GE files PMA application for digital mammography unit

December 15, 1999

Senographe 2000D wins expedited review In September, the Food and Drug Administration sparked controversy with its suggestion that full-field digital mammography vendors submit a premarket approval application (PMA) for their devices, rather than

Senographe 2000D wins expedited review

In September, the Food and Drug Administration sparked controversy with its suggestion that full-field digital mammography vendors submit a premarket approval application (PMA) for their devices, rather than a 510(k) application. As the news spread, industry observers expressed concern that a PMA requirement for digital mammography would further delay—or even derail—the technology’s commercialization, since vendors might not have the ability to gather PMA data quickly (SCAN 10/13/99).

That concern may soon prove unfounded. Less than two months after the FDA’s communication, the agency received a PMA submission from GE Medical Systems for its full-field digital unit, Senographe 2000D. GE submitted its application to the FDA on Oct. 29, and was granted expedited review, according to the company.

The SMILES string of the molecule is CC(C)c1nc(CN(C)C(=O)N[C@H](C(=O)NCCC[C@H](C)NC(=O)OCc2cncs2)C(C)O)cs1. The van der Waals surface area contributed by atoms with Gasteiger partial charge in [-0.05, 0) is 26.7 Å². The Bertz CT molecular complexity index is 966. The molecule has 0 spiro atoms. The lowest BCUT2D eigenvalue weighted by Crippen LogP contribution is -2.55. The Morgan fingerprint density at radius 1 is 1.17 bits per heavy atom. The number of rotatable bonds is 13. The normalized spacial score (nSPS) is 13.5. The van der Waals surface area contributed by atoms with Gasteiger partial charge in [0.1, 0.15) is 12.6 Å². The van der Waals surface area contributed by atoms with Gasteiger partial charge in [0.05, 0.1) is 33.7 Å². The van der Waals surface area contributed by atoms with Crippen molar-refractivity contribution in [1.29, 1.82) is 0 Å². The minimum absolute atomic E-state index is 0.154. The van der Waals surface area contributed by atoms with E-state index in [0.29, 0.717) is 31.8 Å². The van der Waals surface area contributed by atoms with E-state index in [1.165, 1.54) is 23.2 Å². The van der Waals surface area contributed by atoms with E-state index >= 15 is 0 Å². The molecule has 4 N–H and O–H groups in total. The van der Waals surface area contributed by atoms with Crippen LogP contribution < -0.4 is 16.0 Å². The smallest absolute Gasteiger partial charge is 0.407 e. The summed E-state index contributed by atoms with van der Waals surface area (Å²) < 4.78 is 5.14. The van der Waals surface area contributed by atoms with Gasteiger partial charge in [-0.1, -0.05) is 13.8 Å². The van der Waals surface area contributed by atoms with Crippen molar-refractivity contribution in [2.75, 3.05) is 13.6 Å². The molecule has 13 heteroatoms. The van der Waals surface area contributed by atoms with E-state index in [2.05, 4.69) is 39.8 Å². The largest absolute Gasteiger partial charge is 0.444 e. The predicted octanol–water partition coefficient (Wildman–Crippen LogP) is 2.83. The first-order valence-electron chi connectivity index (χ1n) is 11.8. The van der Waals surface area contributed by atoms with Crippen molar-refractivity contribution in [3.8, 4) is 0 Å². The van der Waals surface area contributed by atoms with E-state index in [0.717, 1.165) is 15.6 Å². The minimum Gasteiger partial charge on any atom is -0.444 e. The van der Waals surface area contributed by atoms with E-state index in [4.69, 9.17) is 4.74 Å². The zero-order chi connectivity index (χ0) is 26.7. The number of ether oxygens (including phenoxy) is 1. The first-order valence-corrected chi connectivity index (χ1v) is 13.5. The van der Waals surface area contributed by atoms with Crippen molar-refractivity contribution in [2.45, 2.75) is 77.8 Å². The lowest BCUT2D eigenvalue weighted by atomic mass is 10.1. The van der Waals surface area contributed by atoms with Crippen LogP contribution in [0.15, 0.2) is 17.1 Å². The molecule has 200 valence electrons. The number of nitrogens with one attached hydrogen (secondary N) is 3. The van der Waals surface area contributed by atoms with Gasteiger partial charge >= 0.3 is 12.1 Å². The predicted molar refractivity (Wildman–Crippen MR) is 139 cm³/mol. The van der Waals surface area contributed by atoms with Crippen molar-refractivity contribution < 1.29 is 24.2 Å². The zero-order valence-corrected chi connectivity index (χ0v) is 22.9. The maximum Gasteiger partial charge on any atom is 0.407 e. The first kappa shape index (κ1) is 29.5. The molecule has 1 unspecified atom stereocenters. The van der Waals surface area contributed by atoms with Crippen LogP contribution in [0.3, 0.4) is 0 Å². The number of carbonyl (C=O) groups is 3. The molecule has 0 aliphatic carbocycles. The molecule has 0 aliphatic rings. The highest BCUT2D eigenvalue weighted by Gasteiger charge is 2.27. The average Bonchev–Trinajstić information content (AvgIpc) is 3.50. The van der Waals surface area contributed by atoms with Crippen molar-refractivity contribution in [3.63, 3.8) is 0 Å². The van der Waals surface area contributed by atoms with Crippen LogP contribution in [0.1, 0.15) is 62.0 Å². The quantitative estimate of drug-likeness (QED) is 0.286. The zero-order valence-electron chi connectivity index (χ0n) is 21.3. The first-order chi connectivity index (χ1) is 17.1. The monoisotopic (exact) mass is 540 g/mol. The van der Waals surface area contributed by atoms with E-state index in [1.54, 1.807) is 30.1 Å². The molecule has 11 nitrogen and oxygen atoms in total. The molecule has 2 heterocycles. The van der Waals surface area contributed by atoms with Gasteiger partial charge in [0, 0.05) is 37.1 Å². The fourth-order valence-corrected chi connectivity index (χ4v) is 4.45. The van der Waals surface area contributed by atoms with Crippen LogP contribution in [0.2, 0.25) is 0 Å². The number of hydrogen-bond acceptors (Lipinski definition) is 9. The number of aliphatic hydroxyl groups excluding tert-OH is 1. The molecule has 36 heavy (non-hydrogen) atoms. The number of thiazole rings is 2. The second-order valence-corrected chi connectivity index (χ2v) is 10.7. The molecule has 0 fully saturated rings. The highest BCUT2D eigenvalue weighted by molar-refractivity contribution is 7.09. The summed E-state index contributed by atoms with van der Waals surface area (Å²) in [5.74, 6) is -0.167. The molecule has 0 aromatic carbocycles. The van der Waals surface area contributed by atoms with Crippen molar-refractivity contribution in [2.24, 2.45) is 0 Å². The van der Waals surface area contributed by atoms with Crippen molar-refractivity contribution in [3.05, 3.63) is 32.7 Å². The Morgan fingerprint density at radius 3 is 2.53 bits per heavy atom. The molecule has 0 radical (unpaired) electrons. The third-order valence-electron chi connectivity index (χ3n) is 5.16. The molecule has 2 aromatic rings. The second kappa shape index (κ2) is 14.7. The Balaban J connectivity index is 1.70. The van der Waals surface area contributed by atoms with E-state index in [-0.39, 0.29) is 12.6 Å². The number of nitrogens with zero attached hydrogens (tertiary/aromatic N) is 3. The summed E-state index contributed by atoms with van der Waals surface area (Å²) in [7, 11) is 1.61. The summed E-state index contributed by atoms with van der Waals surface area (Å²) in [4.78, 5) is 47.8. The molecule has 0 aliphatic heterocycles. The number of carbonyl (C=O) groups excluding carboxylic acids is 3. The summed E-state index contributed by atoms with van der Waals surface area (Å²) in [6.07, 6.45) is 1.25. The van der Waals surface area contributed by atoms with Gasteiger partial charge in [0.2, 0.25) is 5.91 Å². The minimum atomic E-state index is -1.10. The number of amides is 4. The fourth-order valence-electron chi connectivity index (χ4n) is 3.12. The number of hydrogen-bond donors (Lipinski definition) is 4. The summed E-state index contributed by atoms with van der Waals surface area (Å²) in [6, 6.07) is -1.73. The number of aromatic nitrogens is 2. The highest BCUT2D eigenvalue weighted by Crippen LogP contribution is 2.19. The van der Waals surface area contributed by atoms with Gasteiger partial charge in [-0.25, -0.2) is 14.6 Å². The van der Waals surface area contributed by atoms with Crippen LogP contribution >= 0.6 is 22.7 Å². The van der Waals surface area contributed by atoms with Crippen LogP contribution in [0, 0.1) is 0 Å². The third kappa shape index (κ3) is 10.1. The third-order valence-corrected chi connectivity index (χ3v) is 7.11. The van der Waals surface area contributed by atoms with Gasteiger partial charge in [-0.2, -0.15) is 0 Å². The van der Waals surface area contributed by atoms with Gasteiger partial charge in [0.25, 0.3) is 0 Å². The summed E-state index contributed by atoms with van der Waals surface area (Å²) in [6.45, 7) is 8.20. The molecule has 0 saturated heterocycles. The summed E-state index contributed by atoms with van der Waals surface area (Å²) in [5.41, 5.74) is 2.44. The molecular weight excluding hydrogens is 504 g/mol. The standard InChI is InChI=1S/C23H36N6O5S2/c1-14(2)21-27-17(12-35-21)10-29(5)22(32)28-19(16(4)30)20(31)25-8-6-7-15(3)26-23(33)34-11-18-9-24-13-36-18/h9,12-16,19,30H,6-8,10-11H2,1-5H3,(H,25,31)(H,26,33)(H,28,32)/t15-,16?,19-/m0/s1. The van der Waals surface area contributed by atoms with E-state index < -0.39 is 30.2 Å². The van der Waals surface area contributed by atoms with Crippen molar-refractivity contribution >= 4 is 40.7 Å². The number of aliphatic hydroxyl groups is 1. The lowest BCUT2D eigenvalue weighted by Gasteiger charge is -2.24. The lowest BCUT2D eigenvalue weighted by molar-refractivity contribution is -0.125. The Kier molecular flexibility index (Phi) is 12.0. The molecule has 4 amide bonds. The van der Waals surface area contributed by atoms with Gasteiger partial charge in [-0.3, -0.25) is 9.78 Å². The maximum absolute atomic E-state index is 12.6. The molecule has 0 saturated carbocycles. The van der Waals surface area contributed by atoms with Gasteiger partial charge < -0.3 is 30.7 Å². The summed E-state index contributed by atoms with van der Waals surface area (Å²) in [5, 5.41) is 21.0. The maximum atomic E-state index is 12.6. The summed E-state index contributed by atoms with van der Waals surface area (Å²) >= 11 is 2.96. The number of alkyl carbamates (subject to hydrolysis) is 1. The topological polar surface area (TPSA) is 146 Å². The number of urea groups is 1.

On Dec. 16, the FDA’s Radiological Devices Panel of the Medical Devices Advisory Committee will hold a public meeting in Rockville, MD, to discuss GE’s submission and compose a recommendation to the agency as to whether to clear the device. After the meeting, the FDA will receive the panel’s recommendation and, along with its own scientific investigation data, make a decision about the application.

Although the company declined to comment on how many patients it included in its clinical data for the PMA, it has imaged more than 8000 patients on 18 systems installed outside the U.S., according to Amy Hobert, Americas marketing manager for breast imaging. GE began European shipments of Senographe 2000D in February, installing its first commercial unit at Charite Hospital in Berlin (SCAN 3/17/99).

In its September communication to vendors, the FDA not only suggested the PMA for digital mammography units, but also stated that part of the package would be a required, non-enriched, post-approval screening trial of perhaps as many as 20,000 patients. Acknowledging such a trial’s time and financial cost, the agency emphasized that it would accept proposals from manufacturers for joint studies, potentially overseen by a third party. Without specifying how it will address this requirement, GE made clear that it is prepared to comply, according to spokesperson Charles Young.

“We’ll follow whatever guidelines the FDA sets out,” Young said. “We’re aware that a post-screening study is a possibility.